‘I take it you haven’t had a husband with collapsed lungs’ Belinda replied. ‘If you had you would have done your homework, as I have. Besides, I am a nutritionist.’

‘That must be interesting’ said Val, sounding relieved to have tiptoed over the mould onto more neutral ground. ‘How long did you have to train for that?’

‘On and off’ Belinda said. ‘Many years. On and off’.

‘What do you get at the end of it? Val asked. ‘Is it a degree course or a diploma or what?’

‘Are you questioning my expertise?’ Belinda asked.

‘Of course not’ Val said. ‘I had heard you were an actress, that’s all.’

‘The two are not mutually exclusive’ Belinda tossed a sheet of straight, black hair back over her shoulders and strode out of the kitchen to rejoin the men on the stoep.

‘There you are’ said Steve. ‘All sorted? We were just making a tentative plan for the next few days. Charles and I thought we might have a round of golf tomorrow and leave you girls relaxing on the farm. I’m sure Val will want to show you around. We have changed a few things, done a lot to the garden since you were last here.’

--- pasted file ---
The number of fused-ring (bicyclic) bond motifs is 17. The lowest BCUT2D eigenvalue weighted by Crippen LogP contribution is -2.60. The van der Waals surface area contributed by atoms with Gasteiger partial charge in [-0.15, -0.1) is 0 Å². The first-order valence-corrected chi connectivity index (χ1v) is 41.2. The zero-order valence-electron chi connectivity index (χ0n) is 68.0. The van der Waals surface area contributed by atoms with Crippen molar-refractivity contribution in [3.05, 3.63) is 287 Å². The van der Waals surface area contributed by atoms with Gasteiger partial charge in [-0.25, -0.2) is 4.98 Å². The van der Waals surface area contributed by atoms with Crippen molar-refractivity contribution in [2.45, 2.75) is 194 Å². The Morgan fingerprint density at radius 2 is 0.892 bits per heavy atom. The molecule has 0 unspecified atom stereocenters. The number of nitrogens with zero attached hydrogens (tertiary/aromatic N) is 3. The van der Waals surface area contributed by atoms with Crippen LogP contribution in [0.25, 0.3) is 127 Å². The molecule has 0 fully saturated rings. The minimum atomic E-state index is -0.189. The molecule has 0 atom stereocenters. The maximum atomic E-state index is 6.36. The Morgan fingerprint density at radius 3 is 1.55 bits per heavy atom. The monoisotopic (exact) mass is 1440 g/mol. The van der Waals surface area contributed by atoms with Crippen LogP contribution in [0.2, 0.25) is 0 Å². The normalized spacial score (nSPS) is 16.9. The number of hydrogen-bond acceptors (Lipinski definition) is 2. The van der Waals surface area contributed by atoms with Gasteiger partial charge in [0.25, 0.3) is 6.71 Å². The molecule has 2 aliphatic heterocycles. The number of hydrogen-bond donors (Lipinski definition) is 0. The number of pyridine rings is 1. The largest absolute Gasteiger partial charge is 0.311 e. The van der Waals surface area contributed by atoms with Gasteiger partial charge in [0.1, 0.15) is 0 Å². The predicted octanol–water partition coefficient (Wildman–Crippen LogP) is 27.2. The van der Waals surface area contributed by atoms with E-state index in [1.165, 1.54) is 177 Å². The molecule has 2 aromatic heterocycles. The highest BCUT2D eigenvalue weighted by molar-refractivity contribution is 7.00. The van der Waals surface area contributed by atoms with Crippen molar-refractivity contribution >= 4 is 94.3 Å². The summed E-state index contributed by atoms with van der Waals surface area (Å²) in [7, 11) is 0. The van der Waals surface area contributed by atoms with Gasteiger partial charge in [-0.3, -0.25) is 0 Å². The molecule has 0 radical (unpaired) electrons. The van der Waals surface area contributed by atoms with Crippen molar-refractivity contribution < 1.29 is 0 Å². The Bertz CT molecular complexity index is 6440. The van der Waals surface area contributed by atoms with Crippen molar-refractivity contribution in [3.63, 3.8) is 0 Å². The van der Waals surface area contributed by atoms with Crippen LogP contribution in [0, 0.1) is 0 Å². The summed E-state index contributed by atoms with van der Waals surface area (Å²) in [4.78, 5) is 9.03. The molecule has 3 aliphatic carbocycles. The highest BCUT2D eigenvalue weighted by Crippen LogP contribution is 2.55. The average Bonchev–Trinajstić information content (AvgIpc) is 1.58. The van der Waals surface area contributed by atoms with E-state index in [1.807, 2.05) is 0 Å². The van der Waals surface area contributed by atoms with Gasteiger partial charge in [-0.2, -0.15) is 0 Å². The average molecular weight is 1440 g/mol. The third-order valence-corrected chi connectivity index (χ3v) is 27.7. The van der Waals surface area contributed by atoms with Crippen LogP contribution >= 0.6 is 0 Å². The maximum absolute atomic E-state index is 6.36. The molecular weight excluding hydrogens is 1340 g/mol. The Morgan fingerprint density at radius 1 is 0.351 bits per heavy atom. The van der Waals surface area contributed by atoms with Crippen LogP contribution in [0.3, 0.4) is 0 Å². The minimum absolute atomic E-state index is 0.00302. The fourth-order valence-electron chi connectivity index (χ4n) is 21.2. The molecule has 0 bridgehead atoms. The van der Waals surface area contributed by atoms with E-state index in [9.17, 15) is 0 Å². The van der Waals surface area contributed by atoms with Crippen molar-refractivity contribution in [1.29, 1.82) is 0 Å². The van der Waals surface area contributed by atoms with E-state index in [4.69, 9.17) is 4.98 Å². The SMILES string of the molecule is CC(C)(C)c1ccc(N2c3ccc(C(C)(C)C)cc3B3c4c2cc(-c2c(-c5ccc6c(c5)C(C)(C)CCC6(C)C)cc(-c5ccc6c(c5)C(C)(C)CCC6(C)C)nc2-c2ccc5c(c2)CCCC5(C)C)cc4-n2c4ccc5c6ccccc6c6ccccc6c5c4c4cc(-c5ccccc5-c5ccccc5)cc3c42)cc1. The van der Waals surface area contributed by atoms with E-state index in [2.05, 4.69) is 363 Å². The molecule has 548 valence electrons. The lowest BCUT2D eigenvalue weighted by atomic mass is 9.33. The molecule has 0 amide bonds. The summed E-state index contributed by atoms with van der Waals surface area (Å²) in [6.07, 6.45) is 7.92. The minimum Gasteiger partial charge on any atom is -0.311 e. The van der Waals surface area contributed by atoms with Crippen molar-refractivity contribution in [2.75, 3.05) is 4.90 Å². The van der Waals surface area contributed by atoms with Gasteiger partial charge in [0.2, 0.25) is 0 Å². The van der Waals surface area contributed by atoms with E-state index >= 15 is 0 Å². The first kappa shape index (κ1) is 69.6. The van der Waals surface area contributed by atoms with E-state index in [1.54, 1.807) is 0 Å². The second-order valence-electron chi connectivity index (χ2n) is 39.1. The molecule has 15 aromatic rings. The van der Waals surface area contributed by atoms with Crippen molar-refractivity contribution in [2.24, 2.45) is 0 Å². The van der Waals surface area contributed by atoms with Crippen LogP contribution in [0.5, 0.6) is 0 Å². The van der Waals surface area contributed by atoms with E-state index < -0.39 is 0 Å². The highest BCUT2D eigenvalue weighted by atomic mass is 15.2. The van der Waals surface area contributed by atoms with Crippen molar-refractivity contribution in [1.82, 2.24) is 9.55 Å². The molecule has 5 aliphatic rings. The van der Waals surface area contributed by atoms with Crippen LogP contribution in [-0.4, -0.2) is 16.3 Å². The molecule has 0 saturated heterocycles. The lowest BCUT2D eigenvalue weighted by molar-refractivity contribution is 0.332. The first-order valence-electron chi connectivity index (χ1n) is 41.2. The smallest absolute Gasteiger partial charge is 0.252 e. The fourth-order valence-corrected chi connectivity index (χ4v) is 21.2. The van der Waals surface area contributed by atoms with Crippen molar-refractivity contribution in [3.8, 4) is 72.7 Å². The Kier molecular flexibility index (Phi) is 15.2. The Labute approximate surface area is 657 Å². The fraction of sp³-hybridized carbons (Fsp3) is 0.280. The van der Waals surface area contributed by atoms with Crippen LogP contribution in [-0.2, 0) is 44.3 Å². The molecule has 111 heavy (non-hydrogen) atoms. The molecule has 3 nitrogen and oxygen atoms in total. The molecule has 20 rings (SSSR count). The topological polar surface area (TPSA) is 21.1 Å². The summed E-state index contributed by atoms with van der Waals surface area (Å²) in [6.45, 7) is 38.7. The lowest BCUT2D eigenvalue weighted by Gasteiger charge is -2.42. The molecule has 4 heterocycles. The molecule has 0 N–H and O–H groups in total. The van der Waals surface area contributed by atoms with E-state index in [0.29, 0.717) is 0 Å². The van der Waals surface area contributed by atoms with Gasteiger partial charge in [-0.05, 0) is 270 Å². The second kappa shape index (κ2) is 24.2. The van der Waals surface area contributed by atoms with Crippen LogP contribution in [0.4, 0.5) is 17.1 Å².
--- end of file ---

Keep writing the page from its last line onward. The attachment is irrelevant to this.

‘I’d prefer to caddy for Charles’ said Belinda. ‘We like to spend our time together don’t we Darling?’

‘We certainly do’ said Charles. ‘But I think Val might have a few things to do and she’d probably welcome your company.’

‘I’m sure she would’ Belinda said. ‘But I would prefer to come with you, if you don’t mind.’

‘Next time, Darling. We’ll have a quick round and be back in time for lunch. You stay and help Val. I’m sure she could do with a bit of help with the lunch.’

Belinda’s footfall as she strode to the guest room proclaimed that she was not pleased. She emerged shortly afterwards, holding another crumpled ball of bedding.

‘It’s all the same’ she said when she reached the kitchen, where Val was stretching up to remove a copper saucepan which was hanging from a hook on a low beam. She looked over to Belinda, her mouth a round O of surprise.
Everything smells of mould. Absolutely everything.  It’s the room. Yours didn’t  reek like this one. There must be a leak somewhere. This will have to be washed as well. It’s so bad I doubt one cycle will do it. We’ll have to see when the first load is finished. We simply can’t risk it. If it has to go in again, so be it.’